CLAIRE: Yes, the good old causality dilemma, it’s the best and only way to describe it. Do you prefer to write then from the perspective of a character in history (one that you create or a famous personality) or a character from ancient mythology? And why?

VICKY: I tend to like to write about real people in history because I can relate to them more. Mythological characters are fascinating but don’t necessarily reflect what life was like for the ordinary person. I like to examine both how much we are different from our ancient selves—and how much we are very much the same!

CLAIRE: Yes, this is what I do as well – we focus on human experiences and the state of humanity and its continuing development. Have you then published any historical fiction short stories? Are you aware of any journals that accept historical fiction short stories, and can you recommend any to aspiring historical fiction writers?

VICKY: I have not published any historical fiction short stories and honestly don’t even know where one could. Sorry! I would say that there are a fair number of historical fiction writers who self-publish short stories and novellas but I don’t really read those, mainly because unless I’m familiar with the author, I’ve seen too often where authors just haven’t bothered to do the research and that bothers me. I feel like with traditional publishing (right now, anyway), there is a greater sense of quality control in this area.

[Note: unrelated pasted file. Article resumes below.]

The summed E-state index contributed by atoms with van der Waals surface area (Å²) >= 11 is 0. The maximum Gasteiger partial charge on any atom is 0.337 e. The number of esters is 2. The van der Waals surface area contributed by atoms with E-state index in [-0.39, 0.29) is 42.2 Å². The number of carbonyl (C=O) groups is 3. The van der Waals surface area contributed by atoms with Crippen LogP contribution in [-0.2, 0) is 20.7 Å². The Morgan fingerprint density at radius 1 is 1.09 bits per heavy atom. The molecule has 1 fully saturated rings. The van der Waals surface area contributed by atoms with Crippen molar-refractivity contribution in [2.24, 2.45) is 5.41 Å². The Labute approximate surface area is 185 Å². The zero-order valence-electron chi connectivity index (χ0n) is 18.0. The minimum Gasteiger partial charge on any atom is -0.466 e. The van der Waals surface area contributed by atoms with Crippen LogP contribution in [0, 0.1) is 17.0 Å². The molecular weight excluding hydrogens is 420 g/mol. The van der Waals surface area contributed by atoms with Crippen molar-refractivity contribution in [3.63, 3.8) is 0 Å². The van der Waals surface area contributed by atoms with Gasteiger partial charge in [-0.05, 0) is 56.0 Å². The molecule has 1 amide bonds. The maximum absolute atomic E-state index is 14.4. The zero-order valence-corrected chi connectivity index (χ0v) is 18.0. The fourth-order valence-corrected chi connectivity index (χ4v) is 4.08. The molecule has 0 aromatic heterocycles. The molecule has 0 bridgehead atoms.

CLAIRE: Yes, I agree. How can you write history without understanding it and editing your work to improve your writing? There needs to be a balance. But then there’s also the problem of good writers finding it challenging to get their work published because of the influx of the publishing market – and then it’s an ongoing cycle back to the chicken or the egg dilemma that you mentioned before. How does your historical fiction writing then get exposed to YA readers who love ancient history, and how do you locate that audience?

VICKY: The publisher markets these books to school libraries but the rest is up to me. I tend to reach out to Latin teachers because they like to (hopefully) supplement their lessons about Roman life with historical fiction they can trust.

CLAIRE: That’s wonderful and a great tip! It’s what I’ve also been doing with my Ancient Greece short stories, locating wonderful archaeologists who are excavating archaeological sites about the location I’m writing about. And it’s also for an educational purpose for people to relate to the past. Was it a struggle then to find your literary agent? Do you have any bad or good stories about your journey to publication?

VICKY: I started out writing nonfiction and didn’t have an agent for that work because very few agents want to represent children’s nonfiction as there is no money in it. For novel writing, however, I knew I needed an agent. You really can’t get published without one these days. I used agentyquery.com to identify agents that represented both young adult and historical fiction and began querying (this step is important because it saves you time from pitching agents that aren’t interested in this market/genre). I also asked friends if they felt comfortable sharing their agent information with me and queried those. I ended up going with an agent I found through the recommendation of a friend. However, I got several seriously interested agent nibbles from the cold-calling, so both work.